April 2006

Christine Newgard

fiction

Queen of the Underworld by Gail Godwin

Ever been in a situation, perhaps it was a bridal shower, maybe a Thanksgiving dinner, where you get stuck next to That Guy who likes to corner innocent bystanders and suck up all their time only to talk incessantly about his friends you've never met, or his nonsensical dream last night, or his endless review of eye-gougingly boring errands? If so, multiply that experience by 336 pages and you've got Gail Godwin's Queen of the Underworld.

Set in a 1950s Miami with a bitingly proud and ambitious, yet obsessively self-doubting, 22-year-old Lois Lane-wannabe protagonist, who doubles as a married man's mistress, it's a marvel the author couldn't come up with a plot. Oh, the places the story could go! But didn't.

Instead, Queen of the Underworld comprises a single week in Emma Gant's life as she starts her first job out of college as a newspaper reporter at the Miami Star. During a week packed with all the regular first-job jitters and insecurities, she stays at a hotel full of Cuban exiles where she meets a bunch of Latino silhouettes posing as characters, in addition to the colorful cast at the newspaper, and the media-dubbed "Queen of the Underworld" ex-madam, with whom the author takes great pains to draw some heavy-handed parallels with Emma. It's too bad Godwin spends literally the entire novel introducing us to all of these potentially interesting people and leaves no time for them to actually do anything interesting. In place of action, we get repetitive interior dialogue y muchas snippets of Spanish conversation, apparently only to show that the author took SPN 301: "'It will be nothing fancy, baguettes from a bakery, jugo de naranja, huevos -- hard-boiled -- perhaps some jamón.' She swallowed a sip of her coffee and grimaced. 'The important item is the cafecito, good, strong Cuban coffee, not this agua sucia, like dirty water.'"

Ok, ok, enough code switching, I get it -- these people speak Spanish. Sheesh. Why not show how Latino they are by only portraying them dancing salsa, discussing Spanish literature and talking about Cuban food -- oh wait...

But despite her annoying writing tics, Godwin does create a great character through Emma, who's realistic, feisty, and flawed. Her unabashed superiority complex makes her both compelling to sympathize with and grating to listen to, and her experience as the little fish in the big pond is something nearly everyone can connect with.

Unfortunately, Queen of the Underworld is one of those regrettable books that may have accomplished too well what it set out to do. It authentically portrays the whiplash of uncertainty upon entering the working world after college, and meticulously chronicles the emotional roller coaster of the transition. The problem, however, is that the first week on any job is incredibly boring, especially if it's a writing position. Let's face it, there's a reason an action movie has never starred a writer (unless you count All the President's Men -- but that's far from typical, and few are the scenes showing them actually writing). Here's an example of what happens when you base a (non) plot on a typical writer's job:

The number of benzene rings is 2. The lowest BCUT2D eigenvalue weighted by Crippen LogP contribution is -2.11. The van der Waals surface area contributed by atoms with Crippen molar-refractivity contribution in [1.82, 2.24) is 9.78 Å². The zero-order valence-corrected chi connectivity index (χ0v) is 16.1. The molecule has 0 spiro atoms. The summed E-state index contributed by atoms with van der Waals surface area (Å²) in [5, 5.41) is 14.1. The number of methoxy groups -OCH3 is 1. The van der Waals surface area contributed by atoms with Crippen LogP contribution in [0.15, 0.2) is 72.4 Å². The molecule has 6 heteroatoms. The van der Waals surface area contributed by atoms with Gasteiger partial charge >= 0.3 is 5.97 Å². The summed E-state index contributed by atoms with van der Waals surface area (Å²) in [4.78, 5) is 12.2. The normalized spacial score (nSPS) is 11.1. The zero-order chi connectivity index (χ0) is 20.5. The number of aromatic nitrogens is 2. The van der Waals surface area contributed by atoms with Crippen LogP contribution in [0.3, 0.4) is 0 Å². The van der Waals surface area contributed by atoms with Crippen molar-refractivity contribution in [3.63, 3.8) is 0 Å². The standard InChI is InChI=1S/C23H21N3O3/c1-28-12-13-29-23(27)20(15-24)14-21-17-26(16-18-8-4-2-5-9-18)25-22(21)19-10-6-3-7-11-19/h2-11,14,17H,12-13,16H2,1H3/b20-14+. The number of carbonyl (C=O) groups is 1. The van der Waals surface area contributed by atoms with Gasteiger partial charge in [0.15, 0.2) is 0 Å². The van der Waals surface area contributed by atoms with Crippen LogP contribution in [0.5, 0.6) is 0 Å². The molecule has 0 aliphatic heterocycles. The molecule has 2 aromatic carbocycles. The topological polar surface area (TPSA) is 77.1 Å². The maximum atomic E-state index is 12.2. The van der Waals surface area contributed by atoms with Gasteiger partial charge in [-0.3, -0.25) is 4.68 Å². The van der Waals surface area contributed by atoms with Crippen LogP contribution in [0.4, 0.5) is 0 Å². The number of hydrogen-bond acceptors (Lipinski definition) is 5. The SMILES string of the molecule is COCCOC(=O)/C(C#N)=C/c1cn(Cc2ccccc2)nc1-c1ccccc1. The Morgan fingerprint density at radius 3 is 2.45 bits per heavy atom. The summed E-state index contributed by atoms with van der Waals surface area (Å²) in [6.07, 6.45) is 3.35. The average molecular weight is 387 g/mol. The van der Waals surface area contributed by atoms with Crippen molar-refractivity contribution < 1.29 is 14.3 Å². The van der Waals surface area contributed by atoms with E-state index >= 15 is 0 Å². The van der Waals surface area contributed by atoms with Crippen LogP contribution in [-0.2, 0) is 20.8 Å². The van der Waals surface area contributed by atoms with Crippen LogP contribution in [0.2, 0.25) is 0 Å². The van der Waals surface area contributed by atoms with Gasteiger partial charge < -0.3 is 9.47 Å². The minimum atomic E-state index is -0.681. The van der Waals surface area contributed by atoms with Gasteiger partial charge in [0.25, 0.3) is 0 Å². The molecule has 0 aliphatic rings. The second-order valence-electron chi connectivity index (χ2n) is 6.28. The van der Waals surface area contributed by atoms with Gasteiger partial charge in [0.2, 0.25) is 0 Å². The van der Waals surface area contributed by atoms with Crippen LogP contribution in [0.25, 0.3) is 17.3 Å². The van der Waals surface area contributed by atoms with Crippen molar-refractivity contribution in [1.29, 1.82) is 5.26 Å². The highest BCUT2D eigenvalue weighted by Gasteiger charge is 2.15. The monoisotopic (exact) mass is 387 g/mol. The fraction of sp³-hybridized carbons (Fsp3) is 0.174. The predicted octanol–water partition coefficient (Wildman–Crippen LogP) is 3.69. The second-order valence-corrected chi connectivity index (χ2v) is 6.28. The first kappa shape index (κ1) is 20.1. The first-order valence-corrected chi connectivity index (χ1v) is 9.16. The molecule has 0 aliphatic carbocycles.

I rolled a sheet of copy paper into Darcy's typewriter.
Just start writing.
I'd had no problem tossing off that lead for my woman weather forecaster... 'When it rains, Martha Seawell looks out the window and says stoically: "Hmm... low pressure area."

If that wasn't heart-pounding enough, just wait for the chapters where Emma reads and thinks about newspaper articles she didn't write -- yeehaw!

This is not to say that Emma's experience isn't exactly what every writer faces every day -- it's just boring. As are Emma's diary entries, letters, and mental lists that review the tedious tasks of the day we just read about. For example: "I played with 'Emma's story so far' awhile longer and then, rather than counting sheep, began making a mental list of all the people I had met since boarding the train last Saturday." The following page and a half do just that, with "a second column for these 'once-removed' people I had merely brushed against, but hadn't actually met." Good Lord, I think the woman just inserted her own Cliff's Note character analysis into the book. Give the reader some credit, Gail.

My theory about Queen of the Underworld is that the author had one of those typical, but important transitions from college to the working world and decided that; even though her tale had no plot whatsoever; because the era and locale were globally significant, that her story would be as well. Too bad a meandering introduction of the cast a novel does not make.

Queen of the Underworld by Gail Godwin
Random House
ISBN: 0345483189
352 Pages